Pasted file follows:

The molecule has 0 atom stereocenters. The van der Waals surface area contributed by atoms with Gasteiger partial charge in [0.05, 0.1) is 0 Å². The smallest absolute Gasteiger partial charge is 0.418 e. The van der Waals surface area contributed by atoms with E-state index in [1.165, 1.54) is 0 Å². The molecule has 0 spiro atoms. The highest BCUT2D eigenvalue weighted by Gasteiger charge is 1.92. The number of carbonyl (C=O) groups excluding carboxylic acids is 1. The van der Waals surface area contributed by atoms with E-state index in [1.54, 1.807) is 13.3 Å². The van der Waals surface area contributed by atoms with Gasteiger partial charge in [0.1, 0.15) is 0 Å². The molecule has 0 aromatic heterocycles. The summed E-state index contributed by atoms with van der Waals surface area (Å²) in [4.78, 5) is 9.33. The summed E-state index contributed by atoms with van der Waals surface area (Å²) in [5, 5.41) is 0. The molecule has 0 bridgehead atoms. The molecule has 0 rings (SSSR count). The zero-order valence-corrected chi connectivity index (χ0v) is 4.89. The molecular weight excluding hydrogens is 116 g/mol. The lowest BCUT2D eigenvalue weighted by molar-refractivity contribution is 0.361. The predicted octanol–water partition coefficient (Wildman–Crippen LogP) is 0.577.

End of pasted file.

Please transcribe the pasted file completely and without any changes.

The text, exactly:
The molecule has 0 atom stereocenters. The van der Waals surface area contributed by atoms with Gasteiger partial charge in [0.05, 0.1) is 0 Å². The smallest absolute Gasteiger partial charge is 0.418 e. The van der Waals surface area contributed by atoms with E-state index in [1.165, 1.54) is 0 Å². The molecule has 0 spiro atoms. The highest BCUT2D eigenvalue weighted by Gasteiger charge is 1.92. The number of carbonyl (C=O) groups excluding carboxylic acids is 1. The van der Waals surface area contributed by atoms with E-state index in [1.54, 1.807) is 13.3 Å². The van der Waals surface area contributed by atoms with Gasteiger partial charge in [0.1, 0.15) is 0 Å². The molecule has 0 aromatic heterocycles. The summed E-state index contributed by atoms with van der Waals surface area (Å²) in [4.78, 5) is 9.33. The summed E-state index contributed by atoms with van der Waals surface area (Å²) in [5, 5.41) is 0. The molecule has 0 bridgehead atoms. The molecule has 0 rings (SSSR count). The zero-order valence-corrected chi connectivity index (χ0v) is 4.89. The molecular weight excluding hydrogens is 116 g/mol. The lowest BCUT2D eigenvalue weighted by molar-refractivity contribution is 0.361. The predicted octanol–water partition coefficient (Wildman–Crippen LogP) is 0.577.